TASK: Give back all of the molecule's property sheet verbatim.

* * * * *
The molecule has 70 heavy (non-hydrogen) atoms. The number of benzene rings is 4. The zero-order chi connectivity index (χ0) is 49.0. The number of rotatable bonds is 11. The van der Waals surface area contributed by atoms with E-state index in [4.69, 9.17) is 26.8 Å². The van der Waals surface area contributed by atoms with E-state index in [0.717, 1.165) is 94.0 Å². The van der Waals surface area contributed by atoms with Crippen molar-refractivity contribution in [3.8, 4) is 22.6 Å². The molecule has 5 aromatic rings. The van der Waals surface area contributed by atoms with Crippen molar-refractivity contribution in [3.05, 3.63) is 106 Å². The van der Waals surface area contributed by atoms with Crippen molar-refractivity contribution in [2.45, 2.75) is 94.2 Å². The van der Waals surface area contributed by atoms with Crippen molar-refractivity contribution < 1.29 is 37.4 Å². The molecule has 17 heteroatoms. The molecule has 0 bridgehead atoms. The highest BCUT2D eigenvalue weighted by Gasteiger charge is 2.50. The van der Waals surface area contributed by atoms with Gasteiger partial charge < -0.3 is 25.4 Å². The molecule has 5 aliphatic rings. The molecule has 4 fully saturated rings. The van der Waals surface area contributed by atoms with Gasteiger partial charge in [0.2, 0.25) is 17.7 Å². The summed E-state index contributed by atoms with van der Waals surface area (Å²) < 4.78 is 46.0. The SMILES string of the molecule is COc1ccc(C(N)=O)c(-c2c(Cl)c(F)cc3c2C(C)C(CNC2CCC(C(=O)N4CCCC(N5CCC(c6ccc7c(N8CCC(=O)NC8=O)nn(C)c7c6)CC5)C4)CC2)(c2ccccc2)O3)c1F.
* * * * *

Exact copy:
The molecule has 70 heavy (non-hydrogen) atoms. The number of benzene rings is 4. The zero-order chi connectivity index (χ0) is 49.0. The number of rotatable bonds is 11. The van der Waals surface area contributed by atoms with E-state index in [4.69, 9.17) is 26.8 Å². The van der Waals surface area contributed by atoms with E-state index in [0.717, 1.165) is 94.0 Å². The van der Waals surface area contributed by atoms with Crippen molar-refractivity contribution in [3.8, 4) is 22.6 Å². The molecule has 5 aromatic rings. The van der Waals surface area contributed by atoms with Crippen molar-refractivity contribution in [3.05, 3.63) is 106 Å². The van der Waals surface area contributed by atoms with Crippen molar-refractivity contribution in [2.45, 2.75) is 94.2 Å². The van der Waals surface area contributed by atoms with Crippen molar-refractivity contribution < 1.29 is 37.4 Å². The molecule has 17 heteroatoms. The molecule has 0 bridgehead atoms. The highest BCUT2D eigenvalue weighted by Gasteiger charge is 2.50. The van der Waals surface area contributed by atoms with Gasteiger partial charge < -0.3 is 25.4 Å². The molecule has 5 aliphatic rings. The molecule has 4 fully saturated rings. The van der Waals surface area contributed by atoms with Gasteiger partial charge in [0.2, 0.25) is 17.7 Å². The summed E-state index contributed by atoms with van der Waals surface area (Å²) < 4.78 is 46.0. The SMILES string of the molecule is COc1ccc(C(N)=O)c(-c2c(Cl)c(F)cc3c2C(C)C(CNC2CCC(C(=O)N4CCCC(N5CCC(c6ccc7c(N8CCC(=O)NC8=O)nn(C)c7c6)CC5)C4)CC2)(c2ccccc2)O3)c1F.